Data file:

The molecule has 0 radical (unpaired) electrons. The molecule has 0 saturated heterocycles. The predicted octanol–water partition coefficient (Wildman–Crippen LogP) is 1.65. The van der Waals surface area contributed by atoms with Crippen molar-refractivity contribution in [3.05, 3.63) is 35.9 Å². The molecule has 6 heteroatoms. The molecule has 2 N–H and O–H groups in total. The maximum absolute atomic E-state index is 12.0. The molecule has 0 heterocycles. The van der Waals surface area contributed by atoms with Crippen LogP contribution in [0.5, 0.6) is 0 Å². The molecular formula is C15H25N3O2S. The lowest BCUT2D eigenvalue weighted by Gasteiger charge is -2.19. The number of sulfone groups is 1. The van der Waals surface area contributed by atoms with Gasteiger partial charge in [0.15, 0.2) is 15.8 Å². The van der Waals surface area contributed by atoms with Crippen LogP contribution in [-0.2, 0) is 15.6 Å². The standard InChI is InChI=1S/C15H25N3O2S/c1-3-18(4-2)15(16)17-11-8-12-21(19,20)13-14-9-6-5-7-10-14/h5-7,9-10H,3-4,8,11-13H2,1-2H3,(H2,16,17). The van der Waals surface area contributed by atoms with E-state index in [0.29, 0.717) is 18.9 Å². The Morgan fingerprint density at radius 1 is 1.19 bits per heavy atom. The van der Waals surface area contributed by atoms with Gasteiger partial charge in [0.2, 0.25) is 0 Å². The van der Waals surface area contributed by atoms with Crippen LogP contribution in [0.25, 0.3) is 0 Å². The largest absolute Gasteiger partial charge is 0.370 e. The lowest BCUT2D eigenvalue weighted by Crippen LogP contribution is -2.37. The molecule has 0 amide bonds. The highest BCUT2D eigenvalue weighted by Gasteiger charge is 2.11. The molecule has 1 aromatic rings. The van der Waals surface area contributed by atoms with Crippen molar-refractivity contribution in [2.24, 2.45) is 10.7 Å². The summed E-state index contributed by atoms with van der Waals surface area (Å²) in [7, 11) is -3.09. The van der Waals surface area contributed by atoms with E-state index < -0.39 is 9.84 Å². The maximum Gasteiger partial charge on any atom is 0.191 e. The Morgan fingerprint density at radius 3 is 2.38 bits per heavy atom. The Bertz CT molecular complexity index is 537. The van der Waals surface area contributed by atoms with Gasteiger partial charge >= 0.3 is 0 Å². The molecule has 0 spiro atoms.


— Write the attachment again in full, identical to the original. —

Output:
The molecule has 0 radical (unpaired) electrons. The molecule has 0 saturated heterocycles. The predicted octanol–water partition coefficient (Wildman–Crippen LogP) is 1.65. The van der Waals surface area contributed by atoms with Crippen molar-refractivity contribution in [3.05, 3.63) is 35.9 Å². The molecule has 6 heteroatoms. The molecule has 2 N–H and O–H groups in total. The maximum absolute atomic E-state index is 12.0. The molecule has 0 heterocycles. The van der Waals surface area contributed by atoms with Crippen LogP contribution in [0.5, 0.6) is 0 Å². The molecular formula is C15H25N3O2S. The lowest BCUT2D eigenvalue weighted by Gasteiger charge is -2.19. The number of sulfone groups is 1. The van der Waals surface area contributed by atoms with Gasteiger partial charge in [0.15, 0.2) is 15.8 Å². The van der Waals surface area contributed by atoms with Crippen LogP contribution in [-0.2, 0) is 15.6 Å². The standard InChI is InChI=1S/C15H25N3O2S/c1-3-18(4-2)15(16)17-11-8-12-21(19,20)13-14-9-6-5-7-10-14/h5-7,9-10H,3-4,8,11-13H2,1-2H3,(H2,16,17). The van der Waals surface area contributed by atoms with E-state index in [0.29, 0.717) is 18.9 Å². The Morgan fingerprint density at radius 1 is 1.19 bits per heavy atom. The van der Waals surface area contributed by atoms with Gasteiger partial charge in [0.2, 0.25) is 0 Å². The van der Waals surface area contributed by atoms with Crippen LogP contribution in [0.25, 0.3) is 0 Å². The largest absolute Gasteiger partial charge is 0.370 e. The lowest BCUT2D eigenvalue weighted by Crippen LogP contribution is -2.37. The molecule has 0 amide bonds. The highest BCUT2D eigenvalue weighted by Gasteiger charge is 2.11. The molecule has 1 aromatic rings. The van der Waals surface area contributed by atoms with Crippen molar-refractivity contribution in [2.24, 2.45) is 10.7 Å². The summed E-state index contributed by atoms with van der Waals surface area (Å²) in [7, 11) is -3.09. The van der Waals surface area contributed by atoms with E-state index < -0.39 is 9.84 Å². The maximum Gasteiger partial charge on any atom is 0.191 e. The Morgan fingerprint density at radius 3 is 2.38 bits per heavy atom. The Bertz CT molecular complexity index is 537. The van der Waals surface area contributed by atoms with Gasteiger partial charge >= 0.3 is 0 Å². The molecule has 0 spiro atoms.